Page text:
Thursday, October 5, 2017

[CRYPTWORLD] "Burial Plots" Origins Of Horror Part 4: "Death In The Dust"
As the Kickstarter for Goblinoid Games' CRYPTWORLD adventure compilation Burial Plots enters its final week, I thought it'd be fun to explain where each of these horrific scenarios came from. (These reflections will be full of spoilers for the adventures within, so if you plan to play in any of them, proceed with caution!) The fourth adventure I wrote, "Death in the Dust," was my effort to create a horror adventure taking place in one of my favorite settings -- The Old West...

The basic idea behind "Death in Dust" came years ago, when I decided that I wanted to run a western-themed CRYPTWORLD game at a convention. Other than the Wild West setting, I really didn't have much of an idea as to the plot. I considered having giant mutant tarantulas as the THINGs infesting the town of Weaver (get it?), but I had pretty much covered the "giant bugs" angle in some other scenarios. I also didn't know how I was going to "prompt" the players into visiting an Old West ghost town in the middle of the desert. What would be the reason? Thoroughly idea-less, I let the concept simmer.

As convention season neared, I revisited the ghost town of Weaver. But what if it wasn't a ghost town anymore? "What if," I thought, "the town had been revitalized as a tourist attraction?" Now I had my reason for the players to visit. Plus, I had inadvertently incorporated another favorite setting -- "the haunted amusement park." I then looked at the name of the camp: "The Weaver Sterling Silver Mine". It was the word "sterling" that jumped out at me. What if that wasn't an adjective, but rather another name? Perhaps a someone who co-founded the town? But if this were the case, why was the town now known as "Weaver"? What happened in the past to erase this person from the historical record? And what would this restless wronged spirit do to those who now celebrated the return of Weaver to its "former glory"?

For the answers, please consider pledging for Burial Plots and discover what other horrors lurk in Weaver, Arizona!

Friday, September 29, 2017

[CRYPTWORLD] "Burial Plots" Origins Of Horror Part 3: "Unquenchable"
As the Kickstarter for Goblinoid Games' CRYPTWORLD adventure compilation Burial Plots is underway, I thought it'd be fun to explain where each of these horrific scenarios came from. (These reflections will be full of spoilers for the adventures within, so if you plan to play in any of them, proceed with caution!) The third adventure I wrote, "Unquenchable," is a hex crawl where my own personal demons stalk the players in a setting where they instead hold all of the cards...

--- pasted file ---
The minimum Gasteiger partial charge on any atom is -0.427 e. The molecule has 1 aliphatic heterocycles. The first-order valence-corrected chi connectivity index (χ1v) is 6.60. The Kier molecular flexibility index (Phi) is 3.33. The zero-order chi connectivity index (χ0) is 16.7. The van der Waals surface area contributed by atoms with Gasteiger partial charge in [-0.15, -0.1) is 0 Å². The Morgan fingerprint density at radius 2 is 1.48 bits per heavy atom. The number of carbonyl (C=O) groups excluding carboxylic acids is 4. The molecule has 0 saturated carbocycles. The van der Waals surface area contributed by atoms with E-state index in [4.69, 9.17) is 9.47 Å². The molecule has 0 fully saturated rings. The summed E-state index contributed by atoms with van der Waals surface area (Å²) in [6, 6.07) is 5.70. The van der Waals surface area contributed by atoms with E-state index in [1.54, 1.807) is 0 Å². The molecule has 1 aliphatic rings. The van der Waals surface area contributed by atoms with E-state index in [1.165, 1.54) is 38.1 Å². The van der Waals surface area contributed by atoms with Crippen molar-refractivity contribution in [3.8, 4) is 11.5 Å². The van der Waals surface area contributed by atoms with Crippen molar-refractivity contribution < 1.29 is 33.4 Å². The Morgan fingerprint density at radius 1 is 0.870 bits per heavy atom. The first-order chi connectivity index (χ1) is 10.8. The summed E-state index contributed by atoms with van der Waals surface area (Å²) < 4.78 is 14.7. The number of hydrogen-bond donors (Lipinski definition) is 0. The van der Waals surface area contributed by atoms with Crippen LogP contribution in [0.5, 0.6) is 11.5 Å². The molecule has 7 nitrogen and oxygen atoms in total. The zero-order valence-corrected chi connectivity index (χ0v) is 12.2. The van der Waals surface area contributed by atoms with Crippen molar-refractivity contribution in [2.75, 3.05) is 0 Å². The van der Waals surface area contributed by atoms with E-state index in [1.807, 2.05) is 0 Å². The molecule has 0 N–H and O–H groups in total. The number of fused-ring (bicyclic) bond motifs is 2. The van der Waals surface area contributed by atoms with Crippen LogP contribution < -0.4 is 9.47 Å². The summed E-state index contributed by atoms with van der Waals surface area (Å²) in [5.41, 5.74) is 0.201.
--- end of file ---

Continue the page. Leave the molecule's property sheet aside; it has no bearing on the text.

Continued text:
Many of my previous CRYPTWORLD adventures take place in a confined, claustrophobic space: an abandoned hospital, a jetliner in flight, the rotting farmhouse outside of town. So for my next adventure, I wanted to break out of that genre trope and have the setting be eerily "calming." So I created an outdoor hex crawl that takes place in the middle of the day. The sun's up and the players can see for miles. The players are both armed and in constant radio contact with the authorities. How could I take this setting -- where ALL of the advantages are in the hands of the PCs -- and twist it so they instead find themselves faced with a living nightmare? All you need is a good monster -- and lots of them.

They say "Write what you know," so I decided to dip into the well of Sniderman's Personal Fears. You see, spiders terrify me, as I have severe arachnophobia. Monster films featuring spiders -- no matter how low-budget and cheesy -- give me the willies. (In fact, I used this phobia earlier when I wrote "Tangled Threads" found in CRYPTWORLD's first supplement, Monsters Macabre.) So the Tarantulords were to make a comeback. But I wanted these to be even more horrific. More frightening. More dangerous. As I mulled a new hybrid of "werewolf spiders" or "zombie spiders," I chanced upon the concept of  "vampire spiders," and realized with a shudder that THOSE ACTUALLY EXIST.

And thus the protagonists of "Unquenchable" came to horrific life.

I don't want to spoil everything, so please consider pledging for Burial Plots and discover what other horrors are found in the woods!